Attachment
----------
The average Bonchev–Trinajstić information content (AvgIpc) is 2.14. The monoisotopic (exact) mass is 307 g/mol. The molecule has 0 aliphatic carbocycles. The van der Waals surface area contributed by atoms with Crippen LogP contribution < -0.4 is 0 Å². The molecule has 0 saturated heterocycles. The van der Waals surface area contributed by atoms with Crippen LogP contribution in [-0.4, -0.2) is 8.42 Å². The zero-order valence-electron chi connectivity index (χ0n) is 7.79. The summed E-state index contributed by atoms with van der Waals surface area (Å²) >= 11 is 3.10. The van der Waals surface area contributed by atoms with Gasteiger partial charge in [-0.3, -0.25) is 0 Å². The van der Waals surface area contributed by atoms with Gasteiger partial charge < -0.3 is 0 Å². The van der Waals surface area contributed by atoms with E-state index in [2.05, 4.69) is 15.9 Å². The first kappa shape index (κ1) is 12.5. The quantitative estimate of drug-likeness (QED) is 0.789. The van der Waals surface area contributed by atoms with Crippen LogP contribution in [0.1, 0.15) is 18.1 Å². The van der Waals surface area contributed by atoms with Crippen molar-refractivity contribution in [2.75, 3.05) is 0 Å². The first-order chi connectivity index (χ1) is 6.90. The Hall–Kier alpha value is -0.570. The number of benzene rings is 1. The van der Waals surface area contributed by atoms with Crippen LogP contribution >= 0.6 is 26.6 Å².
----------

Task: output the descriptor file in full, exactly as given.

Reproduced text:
The average Bonchev–Trinajstić information content (AvgIpc) is 2.14. The monoisotopic (exact) mass is 307 g/mol. The molecule has 0 aliphatic carbocycles. The van der Waals surface area contributed by atoms with Crippen LogP contribution < -0.4 is 0 Å². The molecule has 0 saturated heterocycles. The van der Waals surface area contributed by atoms with Crippen LogP contribution in [-0.4, -0.2) is 8.42 Å². The zero-order valence-electron chi connectivity index (χ0n) is 7.79. The summed E-state index contributed by atoms with van der Waals surface area (Å²) >= 11 is 3.10. The van der Waals surface area contributed by atoms with Gasteiger partial charge in [-0.3, -0.25) is 0 Å². The van der Waals surface area contributed by atoms with Gasteiger partial charge < -0.3 is 0 Å². The van der Waals surface area contributed by atoms with E-state index in [2.05, 4.69) is 15.9 Å². The first kappa shape index (κ1) is 12.5. The quantitative estimate of drug-likeness (QED) is 0.789. The van der Waals surface area contributed by atoms with Crippen LogP contribution in [0.1, 0.15) is 18.1 Å². The van der Waals surface area contributed by atoms with Crippen molar-refractivity contribution in [2.75, 3.05) is 0 Å². The first-order chi connectivity index (χ1) is 6.90. The Hall–Kier alpha value is -0.570. The number of benzene rings is 1. The van der Waals surface area contributed by atoms with Crippen LogP contribution >= 0.6 is 26.6 Å².